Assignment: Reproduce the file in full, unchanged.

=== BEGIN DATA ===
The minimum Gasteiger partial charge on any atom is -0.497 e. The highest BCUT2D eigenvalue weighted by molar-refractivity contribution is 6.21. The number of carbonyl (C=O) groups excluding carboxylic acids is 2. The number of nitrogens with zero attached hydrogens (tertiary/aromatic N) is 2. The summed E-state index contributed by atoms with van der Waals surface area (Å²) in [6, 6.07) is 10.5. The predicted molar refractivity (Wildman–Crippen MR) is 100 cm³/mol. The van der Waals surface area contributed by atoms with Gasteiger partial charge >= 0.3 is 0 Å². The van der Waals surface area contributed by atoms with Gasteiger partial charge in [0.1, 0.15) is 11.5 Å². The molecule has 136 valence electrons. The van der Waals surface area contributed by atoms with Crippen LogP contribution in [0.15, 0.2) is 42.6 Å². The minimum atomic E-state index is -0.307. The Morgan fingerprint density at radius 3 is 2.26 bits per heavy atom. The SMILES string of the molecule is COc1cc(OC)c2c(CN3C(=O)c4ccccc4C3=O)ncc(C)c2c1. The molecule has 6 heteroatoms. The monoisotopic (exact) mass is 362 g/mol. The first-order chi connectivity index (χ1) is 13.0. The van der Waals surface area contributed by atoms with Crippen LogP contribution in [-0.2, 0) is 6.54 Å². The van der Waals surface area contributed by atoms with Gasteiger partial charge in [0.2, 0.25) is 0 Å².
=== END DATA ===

The minimum Gasteiger partial charge on any atom is -0.497 e. The highest BCUT2D eigenvalue weighted by molar-refractivity contribution is 6.21. The number of carbonyl (C=O) groups excluding carboxylic acids is 2. The number of nitrogens with zero attached hydrogens (tertiary/aromatic N) is 2. The summed E-state index contributed by atoms with van der Waals surface area (Å²) in [6, 6.07) is 10.5. The predicted molar refractivity (Wildman–Crippen MR) is 100 cm³/mol. The van der Waals surface area contributed by atoms with Gasteiger partial charge >= 0.3 is 0 Å². The van der Waals surface area contributed by atoms with Gasteiger partial charge in [0.1, 0.15) is 11.5 Å². The molecule has 136 valence electrons. The van der Waals surface area contributed by atoms with Crippen LogP contribution in [0.15, 0.2) is 42.6 Å². The minimum atomic E-state index is -0.307. The Morgan fingerprint density at radius 3 is 2.26 bits per heavy atom. The SMILES string of the molecule is COc1cc(OC)c2c(CN3C(=O)c4ccccc4C3=O)ncc(C)c2c1. The molecule has 6 heteroatoms. The monoisotopic (exact) mass is 362 g/mol. The first-order chi connectivity index (χ1) is 13.0. The van der Waals surface area contributed by atoms with Crippen LogP contribution in [-0.2, 0) is 6.54 Å². The van der Waals surface area contributed by atoms with Gasteiger partial charge in [0.2, 0.25) is 0 Å².